On May 20, several poets shared poems in resonance with the 1962 Brown Vs. Board of Education Supreme Court decision that ended school segregation as part of the Voices of Freedom festival held in downtown Topeka. Here is a poem delivered and written by Tava Miller.
Just the other day I stood frozen
As I watched children being separated from their mother
As I watched this family weep for one another, I began to wonder
If I weep with them, would I be next?
Should I hold my tongue’s dialect and pray that my silence grants me Asylum in a country that already treats me like I don’t belong here?
I too, belong here.
Dear Mr Trump,
How dare you tear families apart and call it security!?
I’m more afraid of the obscurity of hatred you express in 140 characters or less
Than skin sun-kissed like sand
Beautiful, but banned
Brown skin synonymous with bombs
But when have wars ever began with anything other than white privilege?
It’s sickening how your so-called “agenda” means suffering for all of us
Maybe it’s because this was never your land to begin with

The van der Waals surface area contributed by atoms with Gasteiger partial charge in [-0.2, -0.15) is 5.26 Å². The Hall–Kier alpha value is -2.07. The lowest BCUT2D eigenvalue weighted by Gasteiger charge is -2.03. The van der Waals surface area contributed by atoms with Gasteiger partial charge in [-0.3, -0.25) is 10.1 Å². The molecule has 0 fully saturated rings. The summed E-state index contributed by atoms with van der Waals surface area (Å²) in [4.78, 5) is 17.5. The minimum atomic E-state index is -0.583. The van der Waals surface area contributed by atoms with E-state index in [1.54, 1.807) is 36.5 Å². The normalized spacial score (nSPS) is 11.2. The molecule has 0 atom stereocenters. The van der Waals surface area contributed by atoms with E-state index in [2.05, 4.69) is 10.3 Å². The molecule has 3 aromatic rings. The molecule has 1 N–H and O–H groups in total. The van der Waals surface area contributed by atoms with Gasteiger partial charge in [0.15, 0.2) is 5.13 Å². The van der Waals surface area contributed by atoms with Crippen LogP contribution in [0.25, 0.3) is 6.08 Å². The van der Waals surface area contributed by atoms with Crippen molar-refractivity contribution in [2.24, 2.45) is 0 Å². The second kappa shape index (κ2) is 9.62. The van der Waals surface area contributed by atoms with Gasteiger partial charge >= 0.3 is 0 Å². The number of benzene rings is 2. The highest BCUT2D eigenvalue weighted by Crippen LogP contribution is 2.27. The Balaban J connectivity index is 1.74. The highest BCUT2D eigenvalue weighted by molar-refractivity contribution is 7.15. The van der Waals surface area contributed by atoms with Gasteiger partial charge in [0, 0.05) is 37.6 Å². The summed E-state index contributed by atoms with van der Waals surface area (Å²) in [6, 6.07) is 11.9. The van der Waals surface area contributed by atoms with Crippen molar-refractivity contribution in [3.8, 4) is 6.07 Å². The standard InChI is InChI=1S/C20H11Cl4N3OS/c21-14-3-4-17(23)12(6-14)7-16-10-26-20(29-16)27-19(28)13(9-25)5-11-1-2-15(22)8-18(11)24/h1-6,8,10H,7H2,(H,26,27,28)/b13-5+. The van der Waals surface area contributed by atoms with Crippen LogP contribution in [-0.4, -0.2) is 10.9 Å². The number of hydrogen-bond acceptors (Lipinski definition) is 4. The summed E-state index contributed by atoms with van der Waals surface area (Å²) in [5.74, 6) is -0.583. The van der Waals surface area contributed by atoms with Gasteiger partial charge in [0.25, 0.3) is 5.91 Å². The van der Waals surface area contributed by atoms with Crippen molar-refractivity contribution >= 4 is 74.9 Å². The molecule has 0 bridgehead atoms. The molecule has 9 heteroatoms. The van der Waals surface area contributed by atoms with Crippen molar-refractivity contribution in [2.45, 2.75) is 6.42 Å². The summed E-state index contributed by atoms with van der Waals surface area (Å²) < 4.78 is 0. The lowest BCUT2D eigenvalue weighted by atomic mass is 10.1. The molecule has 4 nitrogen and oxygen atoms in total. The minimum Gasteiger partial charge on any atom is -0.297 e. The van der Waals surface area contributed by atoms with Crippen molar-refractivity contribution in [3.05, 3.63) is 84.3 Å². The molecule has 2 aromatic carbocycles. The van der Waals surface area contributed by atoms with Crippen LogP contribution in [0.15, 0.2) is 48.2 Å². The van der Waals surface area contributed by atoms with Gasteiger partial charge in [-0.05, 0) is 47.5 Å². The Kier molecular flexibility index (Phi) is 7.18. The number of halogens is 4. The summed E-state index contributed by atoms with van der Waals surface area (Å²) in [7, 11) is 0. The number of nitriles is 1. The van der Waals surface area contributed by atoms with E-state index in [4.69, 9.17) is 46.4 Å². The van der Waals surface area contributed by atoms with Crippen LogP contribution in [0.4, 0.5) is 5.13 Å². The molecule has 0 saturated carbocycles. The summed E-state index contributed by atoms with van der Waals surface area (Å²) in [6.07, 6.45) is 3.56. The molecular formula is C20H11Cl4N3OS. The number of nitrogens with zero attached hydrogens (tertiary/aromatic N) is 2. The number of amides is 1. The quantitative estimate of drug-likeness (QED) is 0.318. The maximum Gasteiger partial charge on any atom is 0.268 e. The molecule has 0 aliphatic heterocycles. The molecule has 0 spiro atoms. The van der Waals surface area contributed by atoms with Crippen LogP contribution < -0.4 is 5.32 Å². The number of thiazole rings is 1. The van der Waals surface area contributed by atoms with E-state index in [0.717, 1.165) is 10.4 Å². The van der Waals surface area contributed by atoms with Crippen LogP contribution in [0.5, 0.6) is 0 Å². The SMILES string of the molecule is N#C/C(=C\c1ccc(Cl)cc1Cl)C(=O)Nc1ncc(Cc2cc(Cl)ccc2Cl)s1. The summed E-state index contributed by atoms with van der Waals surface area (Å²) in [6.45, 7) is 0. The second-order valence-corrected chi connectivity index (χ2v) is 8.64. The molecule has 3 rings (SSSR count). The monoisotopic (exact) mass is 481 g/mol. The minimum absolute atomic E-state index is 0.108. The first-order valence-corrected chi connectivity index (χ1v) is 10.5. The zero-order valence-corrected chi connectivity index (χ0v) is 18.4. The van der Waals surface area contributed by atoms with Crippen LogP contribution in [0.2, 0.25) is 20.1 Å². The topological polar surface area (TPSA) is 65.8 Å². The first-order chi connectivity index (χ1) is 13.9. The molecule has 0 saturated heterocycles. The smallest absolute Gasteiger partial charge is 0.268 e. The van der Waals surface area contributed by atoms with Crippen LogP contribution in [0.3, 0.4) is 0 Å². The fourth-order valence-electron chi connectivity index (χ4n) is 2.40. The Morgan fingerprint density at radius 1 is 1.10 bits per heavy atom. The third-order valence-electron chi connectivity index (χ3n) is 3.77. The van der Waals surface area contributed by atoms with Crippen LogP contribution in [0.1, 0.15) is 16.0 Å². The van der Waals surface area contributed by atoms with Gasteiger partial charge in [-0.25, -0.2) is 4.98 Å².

And everybody knows old habits die slow
Do you even know what a good night’s rest feels like anymore?
I mean you must be haunted by the ghosts of all the bodies whose blood you now carry on your hands
Broken bones are buried in your back yard
And white supremacy alive and well
This is not the story I plan to tell my grandchildren one day
Instead I want to say that I spoke louder than I ever had before when a nation tried to silence me while sending families back to war zones
I will teach them that their own brown skin embodied voices are beautiful
And that whenever the discussion of humanity arises
They can hold their head up high because they too have every right to sing along to the song we call America.
~ Tava Miller